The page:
The paintings in Lascaux Cave in Southwest France are not the oldest examples of art in the world, but they are considered among the most stunning. The pictures, painted approximately 17,000 years ago, depict large animals, such as bulls and horses, which thrived in this part of Europe during the Paleolithic era. The images were discovered in 1940 by a group of teenagers, and the cave was designated as a UNESCO World Heritage site in 1979.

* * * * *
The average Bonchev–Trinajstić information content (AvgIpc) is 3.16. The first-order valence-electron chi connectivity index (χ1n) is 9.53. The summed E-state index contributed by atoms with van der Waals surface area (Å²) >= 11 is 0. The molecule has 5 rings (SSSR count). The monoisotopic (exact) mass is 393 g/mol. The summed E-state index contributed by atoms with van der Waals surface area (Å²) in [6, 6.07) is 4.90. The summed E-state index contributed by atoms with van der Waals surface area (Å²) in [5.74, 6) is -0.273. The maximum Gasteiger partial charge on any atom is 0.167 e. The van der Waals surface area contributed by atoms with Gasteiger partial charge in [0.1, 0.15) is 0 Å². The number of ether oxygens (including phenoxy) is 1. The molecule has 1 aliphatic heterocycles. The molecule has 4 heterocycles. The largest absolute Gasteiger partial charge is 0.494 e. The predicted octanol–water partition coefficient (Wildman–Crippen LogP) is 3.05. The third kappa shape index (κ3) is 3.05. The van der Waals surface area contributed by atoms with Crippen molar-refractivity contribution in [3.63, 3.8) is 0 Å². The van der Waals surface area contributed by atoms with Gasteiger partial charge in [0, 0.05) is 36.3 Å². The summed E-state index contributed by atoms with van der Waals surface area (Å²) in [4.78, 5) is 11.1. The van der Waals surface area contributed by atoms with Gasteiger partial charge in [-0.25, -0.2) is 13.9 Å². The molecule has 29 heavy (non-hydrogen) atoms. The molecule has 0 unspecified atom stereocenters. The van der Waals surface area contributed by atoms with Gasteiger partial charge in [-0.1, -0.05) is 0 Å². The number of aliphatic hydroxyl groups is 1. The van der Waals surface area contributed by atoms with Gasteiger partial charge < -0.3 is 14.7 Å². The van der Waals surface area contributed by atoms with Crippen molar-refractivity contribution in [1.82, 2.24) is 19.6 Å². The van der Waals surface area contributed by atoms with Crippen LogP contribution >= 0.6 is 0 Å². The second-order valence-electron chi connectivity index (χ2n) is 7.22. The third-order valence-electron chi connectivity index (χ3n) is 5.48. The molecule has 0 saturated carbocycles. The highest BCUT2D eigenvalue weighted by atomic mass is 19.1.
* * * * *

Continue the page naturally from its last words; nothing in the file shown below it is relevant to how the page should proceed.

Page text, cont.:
Unfortunately, Lascaux is now closed to the public because the paintings began fading and mold was discovered in the cave. Curious travelers will have to settle for a replica of the largest halls called "Lascaux II," which is located about 200 meters away from the real cavern. There is currently a major effort underway to protect the original paintings from further fading.